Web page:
New Zealand Government Speaker Trevor Mallard changes the wording of the prayer before the daily sitting of Parliament.

New Zealand has always been regarded as a Christian country since the first sitting of its initial parliament in 1854. The gospel was first preached in New Zealand by the Anglican missionary Samuel Marsden, when he arrived at Hohi (Oihi) Bay in the Bay of Islands on the Lord’s Day 1814, which also happened to be the 25th of December.  The service started with the singing of Psalm 100. Marsden preached that day on the text Luke 2:10 ‘And the angel said unto them, Fear not: for, behold, I bring you good tidings of great joy, which shall be to all people.’ Although neither Marsden’s sermon, nor the Maori translation of Chief Ruatara given verbally following Marsden’s sermon in English, are extant, we can be sure that the good news about the way of salvation through Jesus Christ was central to his address. This is confirmed by analysing three extant sermons preached at other times by Marsden on the same text. His attentive Maori and European audience presaged the widespread conversion of the indigenous Maori in subsequent decades. Already by 1840, and therefore by the time of the signing of the Treaty of Waitangi, Christian literary resources totalling 74,000 copies had been distributed among the population, including the New Testament in the Maori language.

            By 1845, 64,000 Maori, or two-thirds of the population, were attending the preaching of the gospel on the Lord’s Day. There were many conversions and a rejection of the old pagan practices of slavery and cannibalism, which had been rife when Marsden had arrived. As former Maori MP Mrs Whetu Tirikatene-Sullivan reminds us ‘There was precious little aroha [or love] in New Zealand before the coming of the missionaries’.

CMS, The Church Missionary Society

Marsden had obtained both help and missionaries through the CMS to establish a mission outreach in New Zealand. The CMS had been founded primarily by those associated with the Clapham sect, including William Wilberforce, John Venn and John Newton.          Wilberforce, of course, is best known for bringing about the abolition of the slave trade in Britain, while Newton, an ex-slave trader himself, was now a minister of the gospel and the author of the well-known hymn Amazing Grace.

The Treaty or Covenant of Waitangi

The Missionary movement in New Zealand became the driving force behind the Treaty of Waitangi. They realised that the way other nations had been colonised through wars of conquest and oppression was wrong, and they sought to see a nation established which afforded equal rites to the indigenous people. The Christian connection to the Treaty is often ignored or forgotten. It was the missionary Henry Williams, and his son Edward, for example, who translated the English version of the Treaty into Maori.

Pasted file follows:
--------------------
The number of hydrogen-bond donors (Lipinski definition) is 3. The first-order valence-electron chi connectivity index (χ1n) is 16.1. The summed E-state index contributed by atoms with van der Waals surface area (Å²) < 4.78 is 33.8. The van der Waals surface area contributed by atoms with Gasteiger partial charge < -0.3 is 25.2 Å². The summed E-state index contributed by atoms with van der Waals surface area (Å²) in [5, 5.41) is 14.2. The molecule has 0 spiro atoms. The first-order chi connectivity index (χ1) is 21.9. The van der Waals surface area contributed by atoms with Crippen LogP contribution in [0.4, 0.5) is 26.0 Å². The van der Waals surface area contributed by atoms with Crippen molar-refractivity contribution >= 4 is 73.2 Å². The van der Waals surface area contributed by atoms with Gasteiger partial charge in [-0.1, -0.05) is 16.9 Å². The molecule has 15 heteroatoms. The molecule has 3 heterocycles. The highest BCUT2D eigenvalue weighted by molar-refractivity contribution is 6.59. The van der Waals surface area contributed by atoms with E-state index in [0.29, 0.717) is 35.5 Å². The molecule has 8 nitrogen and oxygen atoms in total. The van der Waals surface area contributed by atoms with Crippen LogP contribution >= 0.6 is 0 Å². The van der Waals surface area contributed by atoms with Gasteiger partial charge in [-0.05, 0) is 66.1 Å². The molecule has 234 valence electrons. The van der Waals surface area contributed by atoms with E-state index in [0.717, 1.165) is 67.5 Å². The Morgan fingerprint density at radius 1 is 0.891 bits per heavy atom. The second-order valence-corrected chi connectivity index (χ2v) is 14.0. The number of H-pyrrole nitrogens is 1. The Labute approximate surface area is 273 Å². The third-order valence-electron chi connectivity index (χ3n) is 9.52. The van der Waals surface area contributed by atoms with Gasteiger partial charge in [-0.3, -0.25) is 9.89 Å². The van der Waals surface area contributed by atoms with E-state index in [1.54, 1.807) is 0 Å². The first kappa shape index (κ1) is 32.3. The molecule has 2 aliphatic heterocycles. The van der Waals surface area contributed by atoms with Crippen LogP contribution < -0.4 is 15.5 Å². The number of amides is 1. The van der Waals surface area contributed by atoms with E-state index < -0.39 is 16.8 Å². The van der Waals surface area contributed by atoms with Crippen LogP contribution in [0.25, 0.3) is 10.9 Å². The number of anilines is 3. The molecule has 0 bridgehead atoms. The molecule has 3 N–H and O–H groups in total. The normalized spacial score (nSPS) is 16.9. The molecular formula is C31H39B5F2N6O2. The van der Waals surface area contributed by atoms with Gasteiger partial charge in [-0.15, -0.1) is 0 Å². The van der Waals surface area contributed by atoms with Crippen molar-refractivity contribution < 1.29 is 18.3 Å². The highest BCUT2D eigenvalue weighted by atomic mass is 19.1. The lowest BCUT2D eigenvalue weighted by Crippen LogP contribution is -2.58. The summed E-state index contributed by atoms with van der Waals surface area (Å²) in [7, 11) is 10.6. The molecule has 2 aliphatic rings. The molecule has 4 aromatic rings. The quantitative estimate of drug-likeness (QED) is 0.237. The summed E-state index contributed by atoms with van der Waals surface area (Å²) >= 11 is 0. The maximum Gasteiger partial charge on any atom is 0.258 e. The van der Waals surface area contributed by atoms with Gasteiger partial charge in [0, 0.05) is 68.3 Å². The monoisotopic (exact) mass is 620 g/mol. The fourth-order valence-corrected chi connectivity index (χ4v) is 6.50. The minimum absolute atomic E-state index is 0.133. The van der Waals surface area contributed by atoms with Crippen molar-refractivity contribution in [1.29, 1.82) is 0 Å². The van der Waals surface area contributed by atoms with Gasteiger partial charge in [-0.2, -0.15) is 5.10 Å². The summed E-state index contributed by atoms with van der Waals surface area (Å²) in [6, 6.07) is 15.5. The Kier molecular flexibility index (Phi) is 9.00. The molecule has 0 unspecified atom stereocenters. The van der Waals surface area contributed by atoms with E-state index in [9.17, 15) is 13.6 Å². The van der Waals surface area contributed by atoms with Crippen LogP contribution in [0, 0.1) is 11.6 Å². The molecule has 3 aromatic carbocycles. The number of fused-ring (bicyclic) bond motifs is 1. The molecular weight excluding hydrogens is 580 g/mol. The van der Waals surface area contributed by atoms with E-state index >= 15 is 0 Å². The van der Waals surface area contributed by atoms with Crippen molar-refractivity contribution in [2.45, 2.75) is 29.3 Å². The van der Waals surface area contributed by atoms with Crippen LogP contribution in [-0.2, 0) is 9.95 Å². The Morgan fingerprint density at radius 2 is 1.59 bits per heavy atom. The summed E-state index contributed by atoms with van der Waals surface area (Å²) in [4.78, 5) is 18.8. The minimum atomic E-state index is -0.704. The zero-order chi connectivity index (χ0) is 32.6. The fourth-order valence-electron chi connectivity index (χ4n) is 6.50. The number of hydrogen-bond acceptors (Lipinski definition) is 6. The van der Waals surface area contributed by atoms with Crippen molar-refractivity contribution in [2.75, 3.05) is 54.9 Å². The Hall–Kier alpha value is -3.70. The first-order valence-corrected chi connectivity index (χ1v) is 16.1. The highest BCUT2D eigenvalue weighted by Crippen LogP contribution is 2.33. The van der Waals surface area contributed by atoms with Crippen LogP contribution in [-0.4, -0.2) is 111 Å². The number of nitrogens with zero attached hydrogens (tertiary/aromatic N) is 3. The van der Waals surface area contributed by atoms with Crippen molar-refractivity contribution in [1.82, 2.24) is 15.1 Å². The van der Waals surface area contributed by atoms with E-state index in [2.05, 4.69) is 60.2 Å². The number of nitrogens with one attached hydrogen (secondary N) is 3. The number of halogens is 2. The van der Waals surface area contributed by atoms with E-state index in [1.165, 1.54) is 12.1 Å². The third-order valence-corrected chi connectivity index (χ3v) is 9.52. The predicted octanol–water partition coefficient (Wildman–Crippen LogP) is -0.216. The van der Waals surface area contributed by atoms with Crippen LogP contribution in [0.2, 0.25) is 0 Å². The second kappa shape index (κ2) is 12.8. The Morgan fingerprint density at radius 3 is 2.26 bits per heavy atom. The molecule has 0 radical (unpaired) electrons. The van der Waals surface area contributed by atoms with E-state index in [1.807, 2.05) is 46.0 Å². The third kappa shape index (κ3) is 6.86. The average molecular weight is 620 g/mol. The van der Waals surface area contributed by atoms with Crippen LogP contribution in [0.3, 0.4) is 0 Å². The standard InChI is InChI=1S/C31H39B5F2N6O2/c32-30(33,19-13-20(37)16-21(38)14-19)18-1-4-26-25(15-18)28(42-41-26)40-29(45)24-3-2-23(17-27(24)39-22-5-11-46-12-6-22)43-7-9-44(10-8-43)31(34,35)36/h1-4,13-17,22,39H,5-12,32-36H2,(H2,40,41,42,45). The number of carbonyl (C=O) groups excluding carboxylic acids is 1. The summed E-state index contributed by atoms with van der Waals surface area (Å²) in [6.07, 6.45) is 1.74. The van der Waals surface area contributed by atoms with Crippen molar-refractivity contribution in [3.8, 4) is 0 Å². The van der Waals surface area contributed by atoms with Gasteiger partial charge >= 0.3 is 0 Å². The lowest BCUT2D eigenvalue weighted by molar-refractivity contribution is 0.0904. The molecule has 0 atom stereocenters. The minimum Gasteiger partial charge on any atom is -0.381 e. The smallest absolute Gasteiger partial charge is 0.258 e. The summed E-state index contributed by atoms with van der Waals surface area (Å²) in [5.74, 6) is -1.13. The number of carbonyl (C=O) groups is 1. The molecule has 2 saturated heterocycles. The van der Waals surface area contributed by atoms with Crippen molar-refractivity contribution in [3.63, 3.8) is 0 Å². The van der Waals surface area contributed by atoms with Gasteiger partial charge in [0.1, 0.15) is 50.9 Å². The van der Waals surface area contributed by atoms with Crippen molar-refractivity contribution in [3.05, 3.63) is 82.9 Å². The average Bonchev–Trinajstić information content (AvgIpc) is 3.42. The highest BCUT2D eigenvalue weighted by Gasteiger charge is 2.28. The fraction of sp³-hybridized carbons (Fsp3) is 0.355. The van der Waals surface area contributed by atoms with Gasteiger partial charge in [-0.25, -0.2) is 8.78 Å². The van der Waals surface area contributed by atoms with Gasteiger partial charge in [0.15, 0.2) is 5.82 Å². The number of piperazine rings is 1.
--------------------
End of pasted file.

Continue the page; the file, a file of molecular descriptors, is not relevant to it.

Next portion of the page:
The NZCMS reminds us: ‘On February 6th 43 Chiefs signed the treaty, in all over 500 would sign the treaty over the next 8 months. The majority of Treaty negotiators were either missionaries or closely associated with them. Missionaries with considerable mana [respect] with Māori – particularly Henry Williams – took the treaty throughout the country to be signed. On many occasions it is the credibility of the missionaries and their endorsement which gives the treaty its credibility.’

Although seldom acknowledged, the Maori called the Treaty of Waitangi ‘Te Kawenata O Waitangi’ – The Covenant of Waitangi. The only copy of the treaty entitled ‘Treaty of Waitangi’, was one sent to the colonial office in October 1840. The remaining extant copies have no title. The Maori had learned about the concept of the Covenant from the Missionaries and hence from the Bible, where the Hebrew and Greek words translated into the English words covenant and testament are uniformly translated Kawenata in the Maori translation of Bible. There can be little doubt that most Maori understood the Christian significance of the term. Historian Claudia Orange rather cynically suggests, ‘For British officials it’s fair to say the perception of covenant, and the missionaries emphasising the humanitarian protection of the British were simply part of securing sovereignty…’ Though imputing false motives to the British officials, she at least acknowledges that the context of the Treaty was,  for Maori, covenantal theology. Indeed when Maori signed the Treaty, they too signed it explicitly in ‘the year of our Lord’ or Ariki. This demonstrates that the majority of signatories embraced Christ as their Lord.

A Christian Nation

In the first sitting of Parliament  on Wednesday, 24 May 1854, as the MPs debated adopting a prayer before the sitting of Parliament, MP Gibbon Wakefield made the point that New Zealand was a Christian country. For those who might consider not opening in prayer Wakefield warned:

but he should be sorry, for the sake of decency, that New Zealand should be singular in this respect among the Christian countries of the earth. That which was sought for here was observed by England and Holland, Protestant countries; by Belgium and Sardinia, Catholic countries; and he might go on to mention many others.’

The minutes add: ‘He did not therefore wish that New Zealand should be the exception to what was considered everywhere decent and good to be observed’.

            Parliamentary prayer was adopted on the assumption that New Zealand was a Christian nation. And this was surely reflected in both the Maori and European communities.

The First Prayer

The first prayer also needs to be considered, because it was specifically a Christian prayer and a covenantal prayer to the God of the Old and New Testament. The prayer given by an Anglican Minister reads: